“I think you meant ‘fewer’ not ‘less.’”
It got so bad he started flinching every time he saw me smile. This is what writers do…we cause involuntary spasms with the power of our smugness.
7. Bathing is Not On Our Hierarchy of Needs
There are many things a writer needs: pen, paper, computer, smelling salts, brown liquor, clear liquor, orange liquor. But one thing we don’t need? Hygeine.
Yeah, it’s gross.
It doesn’t change the fact, though—writing isn’t an occupation that rewards, or particularly cares, about personal cleanliness. Think about it. A writer is told above all other things to keep their butt in the chair. If they’re successful, it probably means they’ve parked their butt in said chair for a loooooong time. And when their buddies invite them to come a’drinking, they’re usually too busy talking to the voices in their head to remember to shower.
If you insist on associating with a writer, you’d better keep some wet wipes handy.
8. We Care More About Our Blog Hits Than Your Birthday
If you get a “Happy Belated Birthday,” card every year from the same person, chances are she’s a writer.
It probably has something to do with the way we prioritize. See, a normal person’s brain looks something like this:
- God>Family>Friends>Work> School>Cookies> School Plays/Athletics>E.L James>Liquor.
Now here’s a writer’s brain:
(Though cookies still rank pretty high.)
9. You’re Going to Entertain Us…Whether You Want To Or Not
Writers like drama. It’s in our job description. We have a duty to ferret out the inherent drama in nature and ask “What if we introduced some wood-rats?”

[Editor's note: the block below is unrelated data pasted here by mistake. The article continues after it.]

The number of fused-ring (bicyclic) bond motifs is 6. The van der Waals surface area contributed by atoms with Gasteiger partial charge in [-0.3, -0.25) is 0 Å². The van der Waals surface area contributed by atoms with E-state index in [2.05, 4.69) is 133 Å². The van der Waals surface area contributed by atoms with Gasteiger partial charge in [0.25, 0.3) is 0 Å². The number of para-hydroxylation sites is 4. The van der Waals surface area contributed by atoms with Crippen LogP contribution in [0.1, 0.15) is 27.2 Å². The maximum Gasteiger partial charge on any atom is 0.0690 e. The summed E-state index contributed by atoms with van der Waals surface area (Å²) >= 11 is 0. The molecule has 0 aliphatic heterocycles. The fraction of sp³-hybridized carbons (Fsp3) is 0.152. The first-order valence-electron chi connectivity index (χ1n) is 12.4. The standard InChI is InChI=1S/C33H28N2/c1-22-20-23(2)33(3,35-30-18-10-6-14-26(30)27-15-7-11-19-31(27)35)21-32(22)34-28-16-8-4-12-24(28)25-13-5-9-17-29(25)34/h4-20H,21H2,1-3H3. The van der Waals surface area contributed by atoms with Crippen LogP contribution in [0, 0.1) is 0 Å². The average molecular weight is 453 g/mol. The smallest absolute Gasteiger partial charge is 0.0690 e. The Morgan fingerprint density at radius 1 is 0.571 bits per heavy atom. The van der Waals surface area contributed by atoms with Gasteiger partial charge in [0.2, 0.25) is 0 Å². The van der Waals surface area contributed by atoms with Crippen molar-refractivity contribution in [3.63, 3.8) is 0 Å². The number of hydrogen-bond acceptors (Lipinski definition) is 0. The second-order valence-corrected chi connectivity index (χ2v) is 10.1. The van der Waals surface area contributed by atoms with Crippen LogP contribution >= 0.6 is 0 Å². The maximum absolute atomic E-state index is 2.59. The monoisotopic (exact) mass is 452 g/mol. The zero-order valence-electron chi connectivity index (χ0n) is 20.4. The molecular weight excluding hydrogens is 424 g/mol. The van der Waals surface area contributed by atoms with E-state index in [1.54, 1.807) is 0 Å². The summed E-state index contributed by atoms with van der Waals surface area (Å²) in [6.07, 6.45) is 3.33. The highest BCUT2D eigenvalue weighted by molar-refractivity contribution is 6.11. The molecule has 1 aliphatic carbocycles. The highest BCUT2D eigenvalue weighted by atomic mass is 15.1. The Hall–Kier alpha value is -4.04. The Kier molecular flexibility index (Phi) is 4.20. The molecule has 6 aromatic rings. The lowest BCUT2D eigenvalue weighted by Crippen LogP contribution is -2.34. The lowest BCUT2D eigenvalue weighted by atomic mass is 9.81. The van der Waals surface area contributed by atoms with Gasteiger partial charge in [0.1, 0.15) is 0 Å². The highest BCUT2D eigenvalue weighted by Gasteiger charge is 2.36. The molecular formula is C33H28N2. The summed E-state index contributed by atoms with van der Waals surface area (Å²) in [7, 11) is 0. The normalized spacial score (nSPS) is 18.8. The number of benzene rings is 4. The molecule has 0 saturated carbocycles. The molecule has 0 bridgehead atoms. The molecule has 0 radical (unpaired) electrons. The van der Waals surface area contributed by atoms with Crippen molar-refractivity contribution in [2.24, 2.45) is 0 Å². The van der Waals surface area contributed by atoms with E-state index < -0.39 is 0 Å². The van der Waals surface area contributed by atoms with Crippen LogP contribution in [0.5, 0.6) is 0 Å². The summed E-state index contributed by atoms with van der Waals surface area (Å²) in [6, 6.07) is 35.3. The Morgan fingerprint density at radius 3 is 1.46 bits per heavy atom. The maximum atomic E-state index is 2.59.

But writers get bored like everyone else. And when a writer get’s bored…ouch. Things can get dicey.
See, when you get bored you call a friend and ask about their weekend. Maybe talk about a new movie, or a book you’ve read. A writer is a different creature entirely. Because just talking about the weekend isn’t nearly interesting enough. There’s no drama! And if there’s no drama, then it’s the writer’s job to create some:
“Hey Steve, I’m bored. Let’s build a bunker.”
“Wait! A bunker doesn’t protect against the smart wood-rats, and those are on the way.”
“Steve, try to keep up. We’ll have to get some lumber, but the only place open past midnight is run by an Appalachian refugee who doesn’t take kindly to questions. Now, we’re going to need around fifteen hundred in cash. I’m tapped out because you made me buy that Vampire Hunter’s kit last week…”
“Hold on, I made you buy—”
“Steve, there’s no time. Look, you get the lumber and I’ll take care of the pesticides once the bunker’s built. Trust me…I’m good for it.”